Newborn jaundice - what to ask your doctorJaundice - what to ask your doctor; What to ask your doctor about newborn jaundice
Newborn jaundice is a common condition. It is caused by high levels of bilirubin (a yellow coloring) in your child's blood. This can make your child's skin and sclera (the whites of their eyes) look yellow. Your child may go home with some jaundice or may develop jaundice after going home.
Below are some questions you may want to ask your health care provider about your child's jaundice.
- What causes jaundice in a newborn child?
- How common is newborn jaundice?
- Will the jaundice harm my child?
- What are the treatments for jaundice?
- How long does it take for the jaundice to go away?
- How can I tell if the jaundice is getting worse?
- How often should I feed my child?
- What should I do if I am having trouble breastfeeding?
- Does my child need blood transfusions for the jaundice?
- Does my child need light therapy for the jaundice? Can this be done at home?
- How do I arrange to have light therapy at home? Who do I call if I am having problems with the light therapy?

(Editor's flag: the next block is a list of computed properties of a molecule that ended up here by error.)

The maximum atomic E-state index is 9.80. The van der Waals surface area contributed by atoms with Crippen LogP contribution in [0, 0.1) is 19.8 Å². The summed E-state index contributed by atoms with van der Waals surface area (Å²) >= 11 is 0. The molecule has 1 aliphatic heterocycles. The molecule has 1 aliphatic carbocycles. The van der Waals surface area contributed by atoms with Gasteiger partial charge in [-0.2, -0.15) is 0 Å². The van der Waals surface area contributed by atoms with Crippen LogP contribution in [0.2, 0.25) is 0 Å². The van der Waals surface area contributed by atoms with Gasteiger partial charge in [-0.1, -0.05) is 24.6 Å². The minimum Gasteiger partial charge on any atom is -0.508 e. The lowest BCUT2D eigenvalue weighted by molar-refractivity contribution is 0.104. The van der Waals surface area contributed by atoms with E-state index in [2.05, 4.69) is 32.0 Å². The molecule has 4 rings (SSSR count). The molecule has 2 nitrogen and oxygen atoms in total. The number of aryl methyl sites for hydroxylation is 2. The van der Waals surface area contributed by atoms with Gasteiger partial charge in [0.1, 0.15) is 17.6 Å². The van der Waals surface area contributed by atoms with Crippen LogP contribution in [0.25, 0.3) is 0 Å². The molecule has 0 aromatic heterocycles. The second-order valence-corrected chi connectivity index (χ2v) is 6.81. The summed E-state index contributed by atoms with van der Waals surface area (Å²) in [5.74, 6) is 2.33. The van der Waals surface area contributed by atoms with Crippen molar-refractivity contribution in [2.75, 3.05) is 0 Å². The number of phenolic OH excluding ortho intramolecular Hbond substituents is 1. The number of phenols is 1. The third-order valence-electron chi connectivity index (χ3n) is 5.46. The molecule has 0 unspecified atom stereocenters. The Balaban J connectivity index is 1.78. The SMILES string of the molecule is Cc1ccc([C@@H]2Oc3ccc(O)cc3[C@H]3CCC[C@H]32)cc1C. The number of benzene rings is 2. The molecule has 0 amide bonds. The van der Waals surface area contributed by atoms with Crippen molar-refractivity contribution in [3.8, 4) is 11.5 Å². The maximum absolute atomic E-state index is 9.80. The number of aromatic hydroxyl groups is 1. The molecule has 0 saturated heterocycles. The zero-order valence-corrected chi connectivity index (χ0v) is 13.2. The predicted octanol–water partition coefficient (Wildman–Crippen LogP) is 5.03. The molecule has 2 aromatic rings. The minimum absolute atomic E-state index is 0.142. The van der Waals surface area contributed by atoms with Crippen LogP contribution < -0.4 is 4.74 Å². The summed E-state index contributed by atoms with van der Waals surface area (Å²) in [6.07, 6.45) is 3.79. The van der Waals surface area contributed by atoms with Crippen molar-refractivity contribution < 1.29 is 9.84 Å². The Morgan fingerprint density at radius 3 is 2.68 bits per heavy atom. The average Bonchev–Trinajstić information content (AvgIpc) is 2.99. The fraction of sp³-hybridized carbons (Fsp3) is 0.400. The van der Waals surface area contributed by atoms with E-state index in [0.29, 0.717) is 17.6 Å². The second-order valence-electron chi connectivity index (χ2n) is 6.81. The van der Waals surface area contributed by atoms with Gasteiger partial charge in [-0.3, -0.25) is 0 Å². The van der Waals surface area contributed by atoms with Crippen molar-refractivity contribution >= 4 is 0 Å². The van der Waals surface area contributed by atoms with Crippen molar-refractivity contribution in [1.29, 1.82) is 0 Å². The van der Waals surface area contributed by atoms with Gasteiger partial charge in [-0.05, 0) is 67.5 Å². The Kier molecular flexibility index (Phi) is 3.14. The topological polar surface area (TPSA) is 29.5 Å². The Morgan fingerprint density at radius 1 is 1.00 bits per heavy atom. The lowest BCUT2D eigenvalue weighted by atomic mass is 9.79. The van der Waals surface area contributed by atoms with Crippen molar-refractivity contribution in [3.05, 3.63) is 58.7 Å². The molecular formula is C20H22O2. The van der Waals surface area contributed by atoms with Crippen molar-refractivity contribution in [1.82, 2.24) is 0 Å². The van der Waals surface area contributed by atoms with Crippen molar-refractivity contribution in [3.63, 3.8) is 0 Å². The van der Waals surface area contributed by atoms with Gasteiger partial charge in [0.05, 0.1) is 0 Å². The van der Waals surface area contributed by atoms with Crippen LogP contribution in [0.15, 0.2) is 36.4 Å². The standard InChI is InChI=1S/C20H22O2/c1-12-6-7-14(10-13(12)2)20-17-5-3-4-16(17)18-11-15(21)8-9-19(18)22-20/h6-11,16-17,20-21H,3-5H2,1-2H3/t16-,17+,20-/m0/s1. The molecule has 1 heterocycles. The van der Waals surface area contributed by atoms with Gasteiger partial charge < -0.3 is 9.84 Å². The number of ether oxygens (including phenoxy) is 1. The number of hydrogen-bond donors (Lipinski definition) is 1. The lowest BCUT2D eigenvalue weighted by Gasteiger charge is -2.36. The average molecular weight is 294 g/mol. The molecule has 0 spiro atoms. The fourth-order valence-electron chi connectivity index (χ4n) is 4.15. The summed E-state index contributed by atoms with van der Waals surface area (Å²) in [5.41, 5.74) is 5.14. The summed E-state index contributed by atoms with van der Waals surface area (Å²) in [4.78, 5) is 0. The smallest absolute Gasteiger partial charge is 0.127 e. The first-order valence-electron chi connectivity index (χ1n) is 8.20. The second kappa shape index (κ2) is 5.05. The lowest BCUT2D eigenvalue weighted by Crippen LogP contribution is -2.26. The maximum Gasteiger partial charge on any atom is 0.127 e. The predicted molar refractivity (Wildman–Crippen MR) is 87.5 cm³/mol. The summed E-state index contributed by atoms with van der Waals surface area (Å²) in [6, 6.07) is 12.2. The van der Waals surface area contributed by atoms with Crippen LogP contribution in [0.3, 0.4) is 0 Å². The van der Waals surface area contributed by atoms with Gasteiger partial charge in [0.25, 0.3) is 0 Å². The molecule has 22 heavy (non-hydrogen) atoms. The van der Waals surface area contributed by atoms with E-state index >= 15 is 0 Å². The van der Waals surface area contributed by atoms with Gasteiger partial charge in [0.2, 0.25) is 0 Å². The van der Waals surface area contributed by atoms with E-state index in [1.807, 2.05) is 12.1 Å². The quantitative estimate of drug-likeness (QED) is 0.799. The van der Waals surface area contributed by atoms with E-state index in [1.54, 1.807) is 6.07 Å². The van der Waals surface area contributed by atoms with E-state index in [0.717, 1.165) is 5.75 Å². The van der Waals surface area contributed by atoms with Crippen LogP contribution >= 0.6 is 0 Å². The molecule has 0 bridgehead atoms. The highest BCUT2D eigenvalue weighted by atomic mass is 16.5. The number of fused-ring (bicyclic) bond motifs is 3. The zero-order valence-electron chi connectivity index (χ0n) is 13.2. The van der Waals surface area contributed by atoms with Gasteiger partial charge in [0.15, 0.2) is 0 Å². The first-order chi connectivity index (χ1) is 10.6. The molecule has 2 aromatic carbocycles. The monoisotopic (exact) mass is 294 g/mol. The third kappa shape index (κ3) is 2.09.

- Do I need to use light therapy all day and night? How about when I am holding or feeding my child?
- Can the light therapy harm my child?
- When do we need to have a follow-up visit with my child's provider?
Kaplan M, Wong RJ, Sibley E, Stevenson DK. Neonatal jaundice and liver diseases. In: Martin RJ, Fanaroff AA, Walsh MC, eds. Fanaroff and Martin's Neonatal-Perinatal Medicine. 10th ed. Philadelphia, PA: Elsevier Saunders; 2015:chap 100.
Maheshwari A, Carlo WA. Digestive system disorders. In: Kliegman RM, Stanton BF, St. Geme JW, Schor NF, eds. Nelson Textbook of Pediatrics. 20th ed. Philadelphia, PA: Elsevier; 2016:chap 102.
Rozance PJ, Rosenberg AA. The neonate. In: Gabbe SG, Niebyl JR, Simpson JL, et al, eds. Obstetrics: Normal and Problem Pregnancies. 7th ed. Philadelphia, PA: Elsevier; 2017:chap 22.
Review Date: 3/6/2019
Reviewed By: Neil K. Kaneshiro, MD, MHA, Clinical Professor of Pediatrics, University of Washington School of Medicine, Seattle, WA. Also reviewed by David Zieve, MD, MHA, Medical Director, Brenda Conaway, Editorial Director, and the A.D.A.M. Editorial team.